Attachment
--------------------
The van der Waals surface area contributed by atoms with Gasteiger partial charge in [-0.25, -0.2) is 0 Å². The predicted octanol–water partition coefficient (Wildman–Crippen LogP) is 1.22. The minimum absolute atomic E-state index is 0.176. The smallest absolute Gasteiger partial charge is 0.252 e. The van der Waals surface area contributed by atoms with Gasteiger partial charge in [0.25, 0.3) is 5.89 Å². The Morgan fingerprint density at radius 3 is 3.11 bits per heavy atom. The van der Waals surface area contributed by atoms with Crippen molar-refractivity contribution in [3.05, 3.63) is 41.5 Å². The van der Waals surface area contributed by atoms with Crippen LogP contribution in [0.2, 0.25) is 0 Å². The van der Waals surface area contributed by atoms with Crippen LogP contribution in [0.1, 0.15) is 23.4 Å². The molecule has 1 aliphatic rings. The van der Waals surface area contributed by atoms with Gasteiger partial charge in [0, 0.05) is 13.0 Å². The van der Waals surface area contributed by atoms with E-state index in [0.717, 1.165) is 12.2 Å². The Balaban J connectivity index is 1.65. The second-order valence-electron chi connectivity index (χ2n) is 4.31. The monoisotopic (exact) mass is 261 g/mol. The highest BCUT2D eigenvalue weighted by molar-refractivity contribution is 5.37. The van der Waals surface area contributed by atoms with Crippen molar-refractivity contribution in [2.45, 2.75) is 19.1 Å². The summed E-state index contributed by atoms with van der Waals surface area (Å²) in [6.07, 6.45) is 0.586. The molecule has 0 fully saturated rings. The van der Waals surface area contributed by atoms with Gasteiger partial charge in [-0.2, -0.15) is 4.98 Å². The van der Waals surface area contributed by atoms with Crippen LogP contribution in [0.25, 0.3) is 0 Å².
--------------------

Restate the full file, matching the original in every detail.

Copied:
The van der Waals surface area contributed by atoms with Gasteiger partial charge in [-0.25, -0.2) is 0 Å². The predicted octanol–water partition coefficient (Wildman–Crippen LogP) is 1.22. The minimum absolute atomic E-state index is 0.176. The smallest absolute Gasteiger partial charge is 0.252 e. The van der Waals surface area contributed by atoms with Gasteiger partial charge in [0.25, 0.3) is 5.89 Å². The Morgan fingerprint density at radius 3 is 3.11 bits per heavy atom. The van der Waals surface area contributed by atoms with Crippen molar-refractivity contribution in [3.05, 3.63) is 41.5 Å². The van der Waals surface area contributed by atoms with Crippen LogP contribution in [0.2, 0.25) is 0 Å². The van der Waals surface area contributed by atoms with Crippen LogP contribution in [0.1, 0.15) is 23.4 Å². The molecule has 1 aliphatic rings. The van der Waals surface area contributed by atoms with Gasteiger partial charge in [0, 0.05) is 13.0 Å². The van der Waals surface area contributed by atoms with E-state index in [0.717, 1.165) is 12.2 Å². The Balaban J connectivity index is 1.65. The second-order valence-electron chi connectivity index (χ2n) is 4.31. The monoisotopic (exact) mass is 261 g/mol. The highest BCUT2D eigenvalue weighted by molar-refractivity contribution is 5.37. The van der Waals surface area contributed by atoms with Crippen molar-refractivity contribution in [2.45, 2.75) is 19.1 Å². The summed E-state index contributed by atoms with van der Waals surface area (Å²) in [6.07, 6.45) is 0.586. The molecule has 0 fully saturated rings. The van der Waals surface area contributed by atoms with Gasteiger partial charge in [-0.2, -0.15) is 4.98 Å². The van der Waals surface area contributed by atoms with Crippen LogP contribution in [0.25, 0.3) is 0 Å².